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Published in mSphere - 06 Nov 2019

Temmam S, Bigot T, Chrétien D, Gondard M, Pérot P, Pommelet V, Dufour E, Petres S, Devillers E, Hoem T, Pinarello V, Hul V, Vongphayloth K, Hertz JC, Loiseau I, Dumarest M, Duong V, Vayssier-Taussat M, Grandadam M, Albina E, Dussart P, Moutailler S, Cappelle J, Brey PT, Eloit M

Link to Pubmed [PMID] – 31694898

mSphere 2019 Nov;4(6)

Jingmenvirus is a recently identified group of segmented RNA viruses phylogenetically linked with unsegmented viruses. Primarily identified in various tick genera originating in China, Jingmenvirus geographical distribution has rapidly expanded to cover Africa, South America, Caribbean, and Europe. The identification of Jingmen-related viruses in various mammals, including febrile humans, opens the possibility that Jingmenviruses may be novel tick-borne arboviruses. In this study, we aimed at increasing knowledge of the host range, genetic diversity, and geographical distribution of Jingmenviruses by reporting for the first time the identification of Jingmenviruses associated with ticks originating in the French Antilles (Guadeloupe and Martinique islands), with ticks in Lao PDR, and with ticks in metropolitan France, and from urine of bats in Cambodia. Analyses of the relationships between the different Jingmenvirus genomes resulted in the identification of three main phylogenic subclades, each of them containing both tick-borne and mammal-borne strains, reinforcing the idea that Jingmenviruses may be considered as tick-borne arboviruses. Finally, we estimated the prevalence of Jingmenvirus-like infection using luciferase immunoprecipitation assay screening (LIPS) of asymptomatic humans and cattle highly exposed to tick bites. Among 70 French human, 153 Laotian human, and 200 Caribbean cattle sera tested, only one French human serum was found (slightly) positive, suggesting that the prevalence of Jingmenvirus human and cattle infections in these areas is probably low. Several arboviruses emerging as new pathogens for humans and domestic animals have recently raised public health concern and increased interest in the study of their host range and in detection of spillover events. Recently, a new group of segmented -related viruses, the Jingmenviruses, has been identified worldwide in many invertebrate and vertebrate hosts, pointing out the issue of whether they belong to the arbovirus group. The study presented here combined whole-genome sequencing of three tick-borne Jingmenviruses and one bat-borne Jingmenvirus with comprehensive phylogenetic analyses and high-throughput serological screening of human and cattle populations exposed to these viruses to contribute to the knowledge of Jingmenvirus host range, geographical distribution, and mammalian exposure.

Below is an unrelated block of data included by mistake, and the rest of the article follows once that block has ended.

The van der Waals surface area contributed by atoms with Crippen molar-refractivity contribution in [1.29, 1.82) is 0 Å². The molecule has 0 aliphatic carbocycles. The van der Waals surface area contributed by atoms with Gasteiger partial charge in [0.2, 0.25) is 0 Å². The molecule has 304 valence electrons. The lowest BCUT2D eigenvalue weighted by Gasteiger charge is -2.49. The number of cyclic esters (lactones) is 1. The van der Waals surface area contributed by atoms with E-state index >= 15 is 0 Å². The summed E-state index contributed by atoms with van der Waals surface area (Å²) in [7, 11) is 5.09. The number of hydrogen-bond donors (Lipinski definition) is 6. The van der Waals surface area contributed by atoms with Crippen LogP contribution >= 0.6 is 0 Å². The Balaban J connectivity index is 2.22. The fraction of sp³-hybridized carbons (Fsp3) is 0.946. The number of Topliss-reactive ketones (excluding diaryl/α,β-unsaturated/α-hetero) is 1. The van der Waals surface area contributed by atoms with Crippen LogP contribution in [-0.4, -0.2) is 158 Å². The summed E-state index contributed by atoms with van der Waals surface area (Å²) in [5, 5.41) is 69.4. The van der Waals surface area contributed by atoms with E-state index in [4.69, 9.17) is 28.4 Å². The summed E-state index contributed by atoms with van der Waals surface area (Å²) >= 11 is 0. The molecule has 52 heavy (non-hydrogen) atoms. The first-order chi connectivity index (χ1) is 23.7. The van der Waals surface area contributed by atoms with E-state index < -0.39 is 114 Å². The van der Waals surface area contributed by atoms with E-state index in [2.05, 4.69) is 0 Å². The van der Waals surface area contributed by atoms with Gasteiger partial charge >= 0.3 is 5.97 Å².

https://www.ncbi.nlm.nih.gov/pubmed/31694898